The Fellowship of Life
a Christian-based vegetarian group founded in 1973

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Reviews
The Duty of Mercy
by Humphry Primatt

Edited by Richard Ryder
(Centaur Press: Kinship Library, 1992)

This is an excellent book, a reprint of the one first published in the 1770's. It was found recently in the Bodleian Library by the editor.

It is a Christian treatise, based on biblical texts about the Christian duty to "leave animals unmolested and at liberty to perform the tasks, and answer the ends, for which God was pleased to create them." The author's impressive biblical scholarship combines with a clear and easy to read style making this an enjoyable book.

Like Andrew Linzey, the author offers us God as our model of our relationship with animals, and he explains how many biblical texts tell us what this model is - e.g. his use of the story of Balaam and his Ass as a lesson from God about how God can speak to us through animals.

The author uses the argument of not causing pain to animals, but like all who use this, lands in the cul-de-sac of 'unnecessary pain', the meaning of which the vivisectors and the hunters of today use to defend their actions. The author adds additional protection in the phrase "unmerited and unnecessary pain", but the problem of meaning remains.

The argument for rights is well done, in Chapter 2, using the biblical revelation that God's breath - i.e. spirit - is the source of all animal life, human and non-human. The human role of dominion he defines admirably as the duty to give animals food, rest and tender usage. The reverse of this, that the sin of humans is the cause of the evils, natural and moral, in the World (p118), picks up the theme of Paul in chapter 8 of Romans.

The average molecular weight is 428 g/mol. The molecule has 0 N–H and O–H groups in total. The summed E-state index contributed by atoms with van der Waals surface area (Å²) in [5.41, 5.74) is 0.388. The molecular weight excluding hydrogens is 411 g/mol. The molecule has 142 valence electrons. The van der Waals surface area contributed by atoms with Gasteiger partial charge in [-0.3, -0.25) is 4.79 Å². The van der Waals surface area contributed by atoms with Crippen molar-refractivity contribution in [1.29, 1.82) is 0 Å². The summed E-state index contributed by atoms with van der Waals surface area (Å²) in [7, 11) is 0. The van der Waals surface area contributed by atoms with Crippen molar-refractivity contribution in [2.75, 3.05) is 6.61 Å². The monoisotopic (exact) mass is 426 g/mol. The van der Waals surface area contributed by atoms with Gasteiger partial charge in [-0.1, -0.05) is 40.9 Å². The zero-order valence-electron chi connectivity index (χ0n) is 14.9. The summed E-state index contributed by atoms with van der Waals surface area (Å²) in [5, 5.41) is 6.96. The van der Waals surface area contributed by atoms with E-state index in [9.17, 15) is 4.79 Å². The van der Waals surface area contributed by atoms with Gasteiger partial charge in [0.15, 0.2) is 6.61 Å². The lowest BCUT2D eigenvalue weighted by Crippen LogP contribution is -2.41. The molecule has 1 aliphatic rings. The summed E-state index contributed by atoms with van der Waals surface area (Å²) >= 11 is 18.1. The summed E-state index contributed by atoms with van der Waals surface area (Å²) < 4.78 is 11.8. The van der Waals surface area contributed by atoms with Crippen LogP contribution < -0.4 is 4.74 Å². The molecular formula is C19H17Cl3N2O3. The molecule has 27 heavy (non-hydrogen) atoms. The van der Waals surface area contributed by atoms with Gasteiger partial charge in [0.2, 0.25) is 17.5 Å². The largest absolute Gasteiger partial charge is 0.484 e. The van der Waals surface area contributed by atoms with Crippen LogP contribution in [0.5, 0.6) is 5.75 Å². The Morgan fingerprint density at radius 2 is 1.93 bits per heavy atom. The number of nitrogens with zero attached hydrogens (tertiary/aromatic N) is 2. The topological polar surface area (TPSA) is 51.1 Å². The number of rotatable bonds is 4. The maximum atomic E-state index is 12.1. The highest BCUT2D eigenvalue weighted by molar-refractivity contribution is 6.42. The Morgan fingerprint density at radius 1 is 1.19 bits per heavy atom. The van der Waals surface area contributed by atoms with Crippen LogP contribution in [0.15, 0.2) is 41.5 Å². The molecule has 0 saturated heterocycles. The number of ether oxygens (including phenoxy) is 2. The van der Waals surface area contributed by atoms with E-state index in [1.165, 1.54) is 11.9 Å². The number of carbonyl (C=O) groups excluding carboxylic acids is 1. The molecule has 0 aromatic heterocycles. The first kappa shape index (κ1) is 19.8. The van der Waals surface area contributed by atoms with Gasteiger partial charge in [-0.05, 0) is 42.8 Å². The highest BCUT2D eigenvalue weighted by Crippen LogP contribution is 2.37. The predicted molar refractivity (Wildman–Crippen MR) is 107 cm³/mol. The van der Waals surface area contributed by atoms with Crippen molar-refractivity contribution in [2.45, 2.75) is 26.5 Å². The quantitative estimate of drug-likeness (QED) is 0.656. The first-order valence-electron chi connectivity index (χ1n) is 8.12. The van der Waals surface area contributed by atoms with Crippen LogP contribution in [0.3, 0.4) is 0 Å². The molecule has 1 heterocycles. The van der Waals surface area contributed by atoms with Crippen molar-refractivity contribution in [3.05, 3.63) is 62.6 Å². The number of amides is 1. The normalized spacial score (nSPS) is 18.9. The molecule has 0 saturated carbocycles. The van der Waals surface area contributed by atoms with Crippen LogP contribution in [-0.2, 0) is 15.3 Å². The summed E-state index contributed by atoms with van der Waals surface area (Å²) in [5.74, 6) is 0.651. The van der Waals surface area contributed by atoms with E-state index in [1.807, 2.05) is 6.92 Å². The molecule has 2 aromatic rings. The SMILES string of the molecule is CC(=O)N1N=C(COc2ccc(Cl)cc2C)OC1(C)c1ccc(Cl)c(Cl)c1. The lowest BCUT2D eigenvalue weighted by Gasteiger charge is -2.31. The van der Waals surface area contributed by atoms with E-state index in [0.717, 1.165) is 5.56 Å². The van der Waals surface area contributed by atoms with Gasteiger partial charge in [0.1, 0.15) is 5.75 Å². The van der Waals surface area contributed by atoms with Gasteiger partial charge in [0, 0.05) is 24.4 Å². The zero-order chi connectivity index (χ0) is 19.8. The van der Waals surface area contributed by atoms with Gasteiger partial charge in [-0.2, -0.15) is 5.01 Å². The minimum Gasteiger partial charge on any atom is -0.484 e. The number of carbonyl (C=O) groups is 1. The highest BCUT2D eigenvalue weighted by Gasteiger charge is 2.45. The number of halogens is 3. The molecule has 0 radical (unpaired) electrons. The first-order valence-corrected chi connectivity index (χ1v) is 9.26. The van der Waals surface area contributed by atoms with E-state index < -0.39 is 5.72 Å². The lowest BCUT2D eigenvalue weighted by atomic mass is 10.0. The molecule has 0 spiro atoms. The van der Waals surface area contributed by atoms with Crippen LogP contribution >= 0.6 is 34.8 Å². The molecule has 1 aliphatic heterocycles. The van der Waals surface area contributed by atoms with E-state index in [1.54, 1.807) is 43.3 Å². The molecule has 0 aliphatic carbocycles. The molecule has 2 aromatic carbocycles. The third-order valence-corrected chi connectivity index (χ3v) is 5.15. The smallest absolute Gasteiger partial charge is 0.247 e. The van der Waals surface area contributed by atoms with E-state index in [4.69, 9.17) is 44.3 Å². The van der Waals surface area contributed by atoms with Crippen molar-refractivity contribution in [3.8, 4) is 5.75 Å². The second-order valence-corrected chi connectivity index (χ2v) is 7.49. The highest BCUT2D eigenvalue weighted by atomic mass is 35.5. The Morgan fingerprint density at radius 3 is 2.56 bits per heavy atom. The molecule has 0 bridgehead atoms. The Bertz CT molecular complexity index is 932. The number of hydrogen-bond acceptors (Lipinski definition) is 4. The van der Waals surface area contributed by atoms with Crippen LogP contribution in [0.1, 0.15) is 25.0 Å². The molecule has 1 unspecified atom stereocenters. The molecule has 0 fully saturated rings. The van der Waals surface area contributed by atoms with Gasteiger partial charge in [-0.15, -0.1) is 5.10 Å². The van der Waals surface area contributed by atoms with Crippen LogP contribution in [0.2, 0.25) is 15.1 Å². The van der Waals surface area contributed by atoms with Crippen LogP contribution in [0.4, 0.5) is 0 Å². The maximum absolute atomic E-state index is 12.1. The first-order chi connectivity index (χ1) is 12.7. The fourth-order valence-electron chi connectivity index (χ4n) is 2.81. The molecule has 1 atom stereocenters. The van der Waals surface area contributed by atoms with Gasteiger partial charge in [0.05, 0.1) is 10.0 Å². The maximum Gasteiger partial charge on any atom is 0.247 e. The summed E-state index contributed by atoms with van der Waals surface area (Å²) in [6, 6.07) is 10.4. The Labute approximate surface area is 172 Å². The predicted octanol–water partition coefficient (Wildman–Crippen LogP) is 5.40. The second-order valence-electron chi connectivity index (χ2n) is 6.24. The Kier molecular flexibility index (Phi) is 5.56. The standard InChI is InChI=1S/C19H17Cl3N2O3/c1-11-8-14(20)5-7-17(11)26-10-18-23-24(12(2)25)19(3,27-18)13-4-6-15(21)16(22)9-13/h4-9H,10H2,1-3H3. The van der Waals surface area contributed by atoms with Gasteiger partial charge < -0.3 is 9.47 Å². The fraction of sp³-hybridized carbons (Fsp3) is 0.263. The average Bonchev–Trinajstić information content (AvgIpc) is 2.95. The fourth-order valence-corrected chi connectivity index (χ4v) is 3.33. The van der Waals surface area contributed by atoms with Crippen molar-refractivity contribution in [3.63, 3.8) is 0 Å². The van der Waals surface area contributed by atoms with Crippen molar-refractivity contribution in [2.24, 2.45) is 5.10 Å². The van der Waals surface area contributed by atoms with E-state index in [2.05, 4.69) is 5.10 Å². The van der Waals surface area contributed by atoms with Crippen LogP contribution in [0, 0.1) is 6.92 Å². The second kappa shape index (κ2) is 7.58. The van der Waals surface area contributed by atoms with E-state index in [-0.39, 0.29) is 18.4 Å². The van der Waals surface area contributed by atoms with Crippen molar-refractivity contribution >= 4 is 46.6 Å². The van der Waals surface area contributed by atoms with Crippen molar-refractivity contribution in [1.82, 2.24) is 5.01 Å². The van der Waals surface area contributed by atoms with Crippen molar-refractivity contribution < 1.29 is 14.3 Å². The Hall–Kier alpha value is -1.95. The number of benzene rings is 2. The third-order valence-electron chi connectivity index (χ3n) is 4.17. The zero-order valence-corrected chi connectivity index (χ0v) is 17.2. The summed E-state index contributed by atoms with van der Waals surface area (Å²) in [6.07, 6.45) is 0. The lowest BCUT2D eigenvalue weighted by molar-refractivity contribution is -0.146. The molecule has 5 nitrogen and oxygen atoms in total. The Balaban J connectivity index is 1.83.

The author stops short of vegetarianism, accepting that we can eat flesh. To defend this he has to argue, unconvincingly, that killing an animal when done quickly, does not cause it pain or fear as does cruelty.

Emphasis is put on the excellence of the gift of reason that humans uniquely have; so the author gives other animals a subservient role and fails to see that the non-human creation has much to teach humans, and would if humans would cease to blind themselves by their intellectual brilliance. The literal reading of the Noah story reflects the author's predating modern biblical scholarship. That is a minor irritation in an enlightening, enjoyable book.

Reviewed by Dr Robert Hamilton in The Vegan (Winter 1992)

Reproduced with thanks.

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